Diesel cars, coaches, trucks and vans could reportedly face additional charges of up to £20 to travel through town and city centres across England under new air pollution measures drawn up by the government.
The charges would apply to 35 urban areas in England, according to report in the Sunday Times, which also suggested private and commercial diesel vehicles could face bans from driving altogether during peak traffic hours in up to 10 of the worst affected city centres.
The newspaper estimates up to 10 million diesel vehicles could be affected by the plans, which are due to be announced next week by Environment Secretary Andrea Leadsom. Only the newest, lowest-emission engines would be exempt from the diesel crackdown.
In London, the new charges would come in addition to congestion charging rules which will from later this year see all diesel vehicles pay an additional £10 ‘T-charge’, or ‘toxicity charge’, to travel through the centre of the city.
It follows last year’s order from the High Court that the government must produce a new air quality plan for the UK after a previous draft – which included measures to establish just five ‘Clean Air Zones’ across England in Birmingham, Leeds, Southampton, Nottingham and Derby – was deemed inadequate.
Defra must publish a draft of the new plan for consultation by 24 April, and the measures are expected to expand the number of Clean Air Zones to 35 of the most polluted city centres in England, as well as extending the charges beyond commercial vehicles to include private diesel cars.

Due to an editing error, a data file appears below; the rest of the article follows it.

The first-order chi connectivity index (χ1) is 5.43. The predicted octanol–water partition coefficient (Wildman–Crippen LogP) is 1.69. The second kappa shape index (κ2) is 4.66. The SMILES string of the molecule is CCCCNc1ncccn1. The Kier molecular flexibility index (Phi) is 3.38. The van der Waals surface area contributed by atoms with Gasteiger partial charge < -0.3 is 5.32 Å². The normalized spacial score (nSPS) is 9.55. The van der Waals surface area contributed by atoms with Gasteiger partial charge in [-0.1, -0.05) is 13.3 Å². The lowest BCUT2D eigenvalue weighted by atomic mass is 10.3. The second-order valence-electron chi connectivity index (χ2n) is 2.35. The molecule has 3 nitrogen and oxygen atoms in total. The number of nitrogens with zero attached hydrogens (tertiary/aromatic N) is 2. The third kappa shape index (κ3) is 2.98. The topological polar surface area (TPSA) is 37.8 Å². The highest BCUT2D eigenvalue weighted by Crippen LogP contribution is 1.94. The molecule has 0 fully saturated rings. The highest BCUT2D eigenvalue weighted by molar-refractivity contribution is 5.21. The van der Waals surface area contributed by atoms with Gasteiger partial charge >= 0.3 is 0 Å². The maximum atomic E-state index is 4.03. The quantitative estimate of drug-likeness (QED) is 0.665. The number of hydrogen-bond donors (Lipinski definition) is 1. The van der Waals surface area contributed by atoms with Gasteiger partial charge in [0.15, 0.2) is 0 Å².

The new, larger network of Clean Air Zones would be enforced with cameras similar to those used in London, and would be likely to include major English cities such as Manchester and Liverpool.
Local councils will also be encouraged to put in place additional measures such as park-and-ride schemes, low emission buses and cycle lanes to help drive down traffic pollution, although they would be given the power to exempt certain residents from charges.
A Whitehall source is quoted in the newspaper as stating that the proposals will vary from city to city as there is no “one size fits all approach” to tackling road pollution.
The newspaper also claims ministers have abandoned plans to offer a diesel vehicles scrappage scheme to incentivise drivers to trade in their higher-polluting cars as they deemed such a scheme to be too costly.
Sam Hall, senior researcher at liberal Conservative think tank Bright Blue, said it was “great news” that the government was planning to set up low emission zones across the UK.
“Air pollution is a serious public health issue that goes well beyond just a few cities,” said Hall. “Our research has shown that 40 per cent of local authorities in the UK breached legal air pollution limits in 2015. Low emission zones are a targeted solution to cutting air pollution that reduce the number of old polluting vehicles entering polluted cities. They also ensure that the owners of these vehicles pay the social costs of their pollution.”